Science in Africa

Last month, the National Institutes of Health announced a new initiative to strengthen medical education in Sub-Saharan Africa, in collaboration with the President’s Emergency Plan for AIDS Relief, known as PEPFAR. This program is in support of PEPFAR’s goal to increase the number of new health care workers by 140,000, and will also serve the related objectives of strengthening host-country medical education systems and enhancing clinical and research capacity in Africa.

A Thomson Reuters report found that Africa’s contribution to the global body of scientific research is very small due to a "chronic lack of investment in facilities for research and teaching" – something which the authors of the report hope is remedied soon. The report noted that South Africa Egypt and Nigeria currently dominate the continent’s scientific output.

Meanwhile the BBC hosted a debate last week entitled ‘Is science Africa’s doorway to success?’, following the establishment of Ethiopia’s first science academy. Readers were asked ‘Should African governments pour more money into science? Or concentrate on business and trade?’. All comments can be found at the BBC website.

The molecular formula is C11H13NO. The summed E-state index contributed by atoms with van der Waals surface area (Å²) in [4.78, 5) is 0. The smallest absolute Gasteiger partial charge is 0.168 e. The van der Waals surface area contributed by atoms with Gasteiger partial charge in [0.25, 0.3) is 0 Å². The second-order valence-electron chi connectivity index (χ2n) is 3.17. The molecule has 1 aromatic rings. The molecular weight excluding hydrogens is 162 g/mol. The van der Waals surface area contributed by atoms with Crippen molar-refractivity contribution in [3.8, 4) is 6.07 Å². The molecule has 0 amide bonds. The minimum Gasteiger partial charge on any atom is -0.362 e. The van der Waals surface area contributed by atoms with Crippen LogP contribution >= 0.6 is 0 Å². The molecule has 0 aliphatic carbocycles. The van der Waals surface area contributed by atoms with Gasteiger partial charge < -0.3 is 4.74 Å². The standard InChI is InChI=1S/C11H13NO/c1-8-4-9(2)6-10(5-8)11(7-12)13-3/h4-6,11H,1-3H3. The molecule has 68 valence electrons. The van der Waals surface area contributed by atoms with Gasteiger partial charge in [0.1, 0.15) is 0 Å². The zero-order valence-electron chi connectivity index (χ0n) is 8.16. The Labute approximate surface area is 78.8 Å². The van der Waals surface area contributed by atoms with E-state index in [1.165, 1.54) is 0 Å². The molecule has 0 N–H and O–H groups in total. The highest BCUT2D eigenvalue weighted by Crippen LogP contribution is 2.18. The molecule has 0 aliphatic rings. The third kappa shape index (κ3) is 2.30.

In another article regarding the Ethiopian Academy of Sciences, Linda Nordling examines its recent launch,  noting that hopes for government funding and independence remain high despite concerns over academic freedom.

South Africa is vying for a place in an international competition to host what will be the world’s biggest radio telescope, highlighting the mounting economic interest in ‘big science’ projects around the world. A remote spot in South Africa’s Karoo desert hopes to provide a home to one of the most powerful scientific instruments in history, to shed light on how the universe began.

Finally, science journalists in Africa are to participate in a mentoring programme established by the World Federation of Science Journalists in conjunction with the UK’s Department for International Development. The CAD$4.3-million (R31.5-million) SjCOOP project pairs experienced science journalists with beginners and offers training in Arabic, French and English.

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